However, lasting financial fitness requires more than pithy humor and insightful inspiration; it also requires a few consistent habits practiced over a lifetime. Every year in our Church for Monday class, we share these five practical reminders for financial fitness.


1 – Make a Plan

Whether you call it a spending plan or a budget, use cash envelopes or build your own custom, macro-laden spreadsheet, you will never experience consistent financial fitness without a plan.

A good plan will allocate money for regularly occurring expenses (groceries, gas, utilities, rent/mortgage, insurance) as well as periodic expenses (property taxes, vacations, Christmas presents, car replacement).

Identifying and then regularly allocating (read: saving) money for those periodic expenses is the real game-changer. Christmas comes on Dec 25 every year. It should never sneak up on us from a spending standpoint. Yet, how often do we rack up credit card debt in November and December buying Christmas gifts? If you spend $600 on Christmas presents each year, you can set aside $50 each month and have the money ready.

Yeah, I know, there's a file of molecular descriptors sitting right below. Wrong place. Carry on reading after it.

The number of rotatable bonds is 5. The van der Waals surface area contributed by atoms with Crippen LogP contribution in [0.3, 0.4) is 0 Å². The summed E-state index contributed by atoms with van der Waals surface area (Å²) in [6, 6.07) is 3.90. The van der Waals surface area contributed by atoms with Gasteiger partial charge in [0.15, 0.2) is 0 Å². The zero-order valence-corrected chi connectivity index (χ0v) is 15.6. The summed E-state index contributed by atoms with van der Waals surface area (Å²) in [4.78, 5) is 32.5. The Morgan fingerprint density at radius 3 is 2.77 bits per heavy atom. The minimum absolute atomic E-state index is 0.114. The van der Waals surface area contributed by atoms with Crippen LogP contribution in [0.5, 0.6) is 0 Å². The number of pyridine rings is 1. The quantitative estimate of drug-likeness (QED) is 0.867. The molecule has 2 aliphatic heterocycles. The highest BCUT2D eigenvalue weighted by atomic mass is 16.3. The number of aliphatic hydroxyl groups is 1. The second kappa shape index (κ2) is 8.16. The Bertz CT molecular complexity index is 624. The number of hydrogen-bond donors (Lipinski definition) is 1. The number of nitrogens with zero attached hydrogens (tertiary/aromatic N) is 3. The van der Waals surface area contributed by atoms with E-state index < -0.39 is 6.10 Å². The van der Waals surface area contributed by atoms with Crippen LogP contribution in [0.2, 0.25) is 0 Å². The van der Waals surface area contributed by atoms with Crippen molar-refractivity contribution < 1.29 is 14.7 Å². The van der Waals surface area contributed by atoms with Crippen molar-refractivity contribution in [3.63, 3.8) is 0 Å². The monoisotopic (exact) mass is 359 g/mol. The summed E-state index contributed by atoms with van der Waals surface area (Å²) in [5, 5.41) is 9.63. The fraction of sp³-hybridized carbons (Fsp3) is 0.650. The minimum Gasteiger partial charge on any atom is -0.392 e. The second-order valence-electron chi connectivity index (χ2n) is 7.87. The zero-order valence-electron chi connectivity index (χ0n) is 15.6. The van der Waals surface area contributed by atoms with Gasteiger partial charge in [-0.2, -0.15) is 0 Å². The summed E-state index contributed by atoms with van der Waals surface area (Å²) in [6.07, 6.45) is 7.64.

There are some great digital tools to help you manage a budget/spending plan including EveryDollar, Mint, and my favorite, YNAB


2 – Minimize Debt

While Christians have a variety of perspectives on what it is appropriate to use debt for — from nothing at all ever to only a mortgage to maybe a car or always for education or a business startup — biblical wisdom always favors keeping debt to a minimum. A general rule of thumb might go something like this: Avoid debt whenever possible. Only take on the minimum amount of debt when necessary. Pay back debt as quickly as possible.

For the best teaching on debt under 3 minutes, click here.

3 – Create Margin

Margin is the key to eliminating misery in your money. That’s Charles Dickens’s point in the quote from the Forbes list above. If you make $50,000/year and spend/save/invest $49,500, you feel great. If you make $50,000/year and spend $50,500, you always feel miserable and behind. 

It is that margin, that little bit of wiggle room in our finances that enables us to care for others, to be generous when unexpected needs arise. Creating margin is the key to having the capacity to help others in need. As Pastor Tom Nelson puts so powerfully in The Economics of Neighborly Love